This post also appears in the Curmudgeonly Professor blog, due to the widespread universal interest among educated urban people of experiencing the joys and delights of having chickens clucking, etc., in their back yards.
My sister Ann called me yesterday to inform me that she is about to raise chickens in her back yard, which apparently is allowed in rural Orem UT pop 80K or so. She and her husband even attended a chickens class with about 35 other excited chicken enthusiasts. She opines that she would have a mere five chickens which, if my arithmetic is correct, and if the biddies would perform optimally, would produce 35 eggs per week, 140 eggs per month, and 1,680 eggs per year. After subtracting down days for biddy headaches, egg no-shows, and tired chickens, one might get 26 eggs per week if one can find where the clever old birds have laid them.
I'm not sure Ann asked me what I thought, but I told her anyway. I told her I can buy 2 doz. eggs at Albertson's for less than $3. I don't have to clean up chicken you-know-what, buy feed for $20 a bag, and shoo them out of the kitchen door. As an economist, I figure each egg would cost more than the 2 doz. carton I could buy at the store.
The Curmudgeonly Professor is not an amateur at this chicken business. As the Wyoming State President of the Future Farmers of America and the editor of the school paper, one of my most egregious jobs was to clean off the chicken roosts in our chicken house each Saturday. I do not want to go into detail. Numerous red mites were in evidence and I was worried that they would give me some infectious disease and that I would die before the State FFA convention. I became adept at chopping the heads off chicken bodies and watch them flop around until they realized they were deceased, at which point Mom would de-feather them and we would have wonderful fried chicken for Sunday dinner.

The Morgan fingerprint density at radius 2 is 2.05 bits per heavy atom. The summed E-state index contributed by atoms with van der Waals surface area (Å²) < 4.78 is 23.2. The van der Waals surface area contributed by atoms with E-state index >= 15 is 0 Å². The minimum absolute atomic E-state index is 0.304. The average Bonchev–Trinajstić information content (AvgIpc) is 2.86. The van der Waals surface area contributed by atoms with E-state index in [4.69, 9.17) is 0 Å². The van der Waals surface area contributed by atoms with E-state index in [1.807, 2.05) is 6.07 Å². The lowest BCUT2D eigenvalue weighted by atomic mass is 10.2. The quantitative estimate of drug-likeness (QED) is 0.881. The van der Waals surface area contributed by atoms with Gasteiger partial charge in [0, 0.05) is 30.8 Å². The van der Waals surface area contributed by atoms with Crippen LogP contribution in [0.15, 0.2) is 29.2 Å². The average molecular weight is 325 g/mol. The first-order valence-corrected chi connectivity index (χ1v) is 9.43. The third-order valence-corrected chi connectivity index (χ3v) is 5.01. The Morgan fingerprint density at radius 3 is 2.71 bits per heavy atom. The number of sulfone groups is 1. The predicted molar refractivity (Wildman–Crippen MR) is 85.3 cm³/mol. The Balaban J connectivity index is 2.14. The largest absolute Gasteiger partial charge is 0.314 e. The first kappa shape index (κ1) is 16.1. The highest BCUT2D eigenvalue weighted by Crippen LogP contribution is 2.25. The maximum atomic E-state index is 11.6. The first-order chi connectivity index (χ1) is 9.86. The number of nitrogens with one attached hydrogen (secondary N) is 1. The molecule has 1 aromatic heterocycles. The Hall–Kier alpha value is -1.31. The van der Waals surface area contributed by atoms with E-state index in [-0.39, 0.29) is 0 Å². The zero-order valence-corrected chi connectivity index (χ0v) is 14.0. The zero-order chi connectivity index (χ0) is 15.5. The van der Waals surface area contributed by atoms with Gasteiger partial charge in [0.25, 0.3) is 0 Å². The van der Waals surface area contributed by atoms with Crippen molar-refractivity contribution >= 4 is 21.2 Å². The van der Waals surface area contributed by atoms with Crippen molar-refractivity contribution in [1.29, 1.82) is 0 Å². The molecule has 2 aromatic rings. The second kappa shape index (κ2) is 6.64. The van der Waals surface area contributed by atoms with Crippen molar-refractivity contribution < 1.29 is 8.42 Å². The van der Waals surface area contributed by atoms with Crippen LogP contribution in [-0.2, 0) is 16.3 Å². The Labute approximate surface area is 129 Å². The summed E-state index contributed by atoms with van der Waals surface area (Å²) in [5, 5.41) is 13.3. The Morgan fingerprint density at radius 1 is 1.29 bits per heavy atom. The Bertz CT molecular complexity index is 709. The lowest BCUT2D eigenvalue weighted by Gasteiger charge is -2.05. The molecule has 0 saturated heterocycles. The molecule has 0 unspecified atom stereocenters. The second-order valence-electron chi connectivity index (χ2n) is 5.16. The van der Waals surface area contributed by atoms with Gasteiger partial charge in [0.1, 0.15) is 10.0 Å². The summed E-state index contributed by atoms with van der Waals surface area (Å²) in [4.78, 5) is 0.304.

Moreover, I have a Bachelor of Science degree in Agriculture from the University of Wyoming. This major was sort of by default because it was the fastest way I could graduate and I was sick of scrubbing every toilet on the UW campus a plethora of times and cleaning the ash trays on the President's desk. One of the requirements for this degree was to take a course in Poultry Production. So the summer of my last year, I took the required course in chickens by correspondence. I remember drawing spectacular lab exercises of an egg, a chick within an egg, and a few other anatomical and scientific depictions of chickens in their various states of life and death. I may or may not recall being required to write an essay on the topic, "Which came first? The Chicken or the egg?"
Thus, I am an expert chicken expert, not to be confused with being a coward, which I can also be one. of. As I offered these scenarios to my sister Ann, I think she became more and more excited about the bucolic and idyllic experience of having five old biddies follow her around the back yard, clucking and doing their business at random, and laying their $5 apiece eggs. At least, I told her, the eggs would be fresh; the whites would stand high, and the yolk would be perched at the summit.
I will keep you posted on how this drama plays out.